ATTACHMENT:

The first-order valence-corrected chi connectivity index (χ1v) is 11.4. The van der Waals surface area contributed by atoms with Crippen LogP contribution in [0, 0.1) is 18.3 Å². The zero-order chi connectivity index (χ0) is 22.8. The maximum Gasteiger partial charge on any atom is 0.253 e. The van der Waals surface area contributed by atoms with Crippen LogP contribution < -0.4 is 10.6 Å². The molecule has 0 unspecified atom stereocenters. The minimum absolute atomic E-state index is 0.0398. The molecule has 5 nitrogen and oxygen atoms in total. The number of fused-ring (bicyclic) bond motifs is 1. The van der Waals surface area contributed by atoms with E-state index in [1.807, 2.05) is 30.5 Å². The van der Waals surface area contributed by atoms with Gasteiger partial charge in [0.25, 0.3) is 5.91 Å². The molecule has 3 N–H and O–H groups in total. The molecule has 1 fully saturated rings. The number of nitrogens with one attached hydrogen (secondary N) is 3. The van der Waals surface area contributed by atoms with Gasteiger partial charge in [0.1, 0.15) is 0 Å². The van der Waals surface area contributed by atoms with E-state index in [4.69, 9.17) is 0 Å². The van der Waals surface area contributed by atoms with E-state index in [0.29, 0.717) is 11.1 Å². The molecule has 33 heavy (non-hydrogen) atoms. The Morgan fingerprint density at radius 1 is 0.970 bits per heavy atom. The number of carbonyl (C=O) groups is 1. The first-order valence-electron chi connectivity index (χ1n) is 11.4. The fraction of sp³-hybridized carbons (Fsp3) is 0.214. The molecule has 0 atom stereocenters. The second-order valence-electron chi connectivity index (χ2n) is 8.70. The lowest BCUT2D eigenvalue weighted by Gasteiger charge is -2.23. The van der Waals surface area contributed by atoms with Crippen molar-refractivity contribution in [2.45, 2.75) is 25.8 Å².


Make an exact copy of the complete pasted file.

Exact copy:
The first-order valence-corrected chi connectivity index (χ1v) is 11.4. The van der Waals surface area contributed by atoms with Crippen LogP contribution in [0, 0.1) is 18.3 Å². The zero-order chi connectivity index (χ0) is 22.8. The maximum Gasteiger partial charge on any atom is 0.253 e. The van der Waals surface area contributed by atoms with Crippen LogP contribution < -0.4 is 10.6 Å². The molecule has 0 unspecified atom stereocenters. The minimum absolute atomic E-state index is 0.0398. The molecule has 5 nitrogen and oxygen atoms in total. The number of fused-ring (bicyclic) bond motifs is 1. The van der Waals surface area contributed by atoms with E-state index in [1.807, 2.05) is 30.5 Å². The van der Waals surface area contributed by atoms with Gasteiger partial charge in [0.25, 0.3) is 5.91 Å². The molecule has 3 N–H and O–H groups in total. The molecule has 1 fully saturated rings. The number of nitrogens with one attached hydrogen (secondary N) is 3. The van der Waals surface area contributed by atoms with Gasteiger partial charge in [0.1, 0.15) is 0 Å². The van der Waals surface area contributed by atoms with E-state index in [4.69, 9.17) is 0 Å². The van der Waals surface area contributed by atoms with E-state index in [0.29, 0.717) is 11.1 Å². The molecule has 33 heavy (non-hydrogen) atoms. The Morgan fingerprint density at radius 1 is 0.970 bits per heavy atom. The number of carbonyl (C=O) groups is 1. The first-order valence-electron chi connectivity index (χ1n) is 11.4. The fraction of sp³-hybridized carbons (Fsp3) is 0.214. The molecule has 0 atom stereocenters. The second-order valence-electron chi connectivity index (χ2n) is 8.70. The lowest BCUT2D eigenvalue weighted by Gasteiger charge is -2.23. The van der Waals surface area contributed by atoms with Crippen molar-refractivity contribution in [2.45, 2.75) is 25.8 Å².